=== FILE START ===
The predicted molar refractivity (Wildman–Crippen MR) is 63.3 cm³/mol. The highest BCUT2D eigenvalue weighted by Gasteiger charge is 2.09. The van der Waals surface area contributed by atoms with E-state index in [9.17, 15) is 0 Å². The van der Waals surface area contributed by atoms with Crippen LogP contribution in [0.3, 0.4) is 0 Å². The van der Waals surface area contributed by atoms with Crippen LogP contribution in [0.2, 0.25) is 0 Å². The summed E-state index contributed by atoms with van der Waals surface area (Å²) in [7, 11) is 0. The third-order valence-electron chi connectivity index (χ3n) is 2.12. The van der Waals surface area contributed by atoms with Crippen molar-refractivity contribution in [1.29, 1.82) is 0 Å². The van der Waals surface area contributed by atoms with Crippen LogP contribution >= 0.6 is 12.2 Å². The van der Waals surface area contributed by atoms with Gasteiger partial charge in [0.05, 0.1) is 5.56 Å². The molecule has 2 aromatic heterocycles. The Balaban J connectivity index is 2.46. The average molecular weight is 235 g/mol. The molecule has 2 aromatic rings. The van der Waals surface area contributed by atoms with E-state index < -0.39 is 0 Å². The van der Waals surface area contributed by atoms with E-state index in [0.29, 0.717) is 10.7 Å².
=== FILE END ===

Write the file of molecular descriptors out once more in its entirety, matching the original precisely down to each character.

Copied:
The predicted molar refractivity (Wildman–Crippen MR) is 63.3 cm³/mol. The highest BCUT2D eigenvalue weighted by Gasteiger charge is 2.09. The van der Waals surface area contributed by atoms with E-state index in [9.17, 15) is 0 Å². The van der Waals surface area contributed by atoms with Crippen LogP contribution in [0.3, 0.4) is 0 Å². The van der Waals surface area contributed by atoms with Crippen LogP contribution in [0.2, 0.25) is 0 Å². The summed E-state index contributed by atoms with van der Waals surface area (Å²) in [7, 11) is 0. The third-order valence-electron chi connectivity index (χ3n) is 2.12. The van der Waals surface area contributed by atoms with Crippen molar-refractivity contribution in [1.29, 1.82) is 0 Å². The van der Waals surface area contributed by atoms with Crippen LogP contribution >= 0.6 is 12.2 Å². The van der Waals surface area contributed by atoms with Gasteiger partial charge in [0.05, 0.1) is 5.56 Å². The molecule has 2 aromatic heterocycles. The Balaban J connectivity index is 2.46. The average molecular weight is 235 g/mol. The molecule has 2 aromatic rings. The van der Waals surface area contributed by atoms with E-state index < -0.39 is 0 Å². The van der Waals surface area contributed by atoms with E-state index in [0.29, 0.717) is 10.7 Å².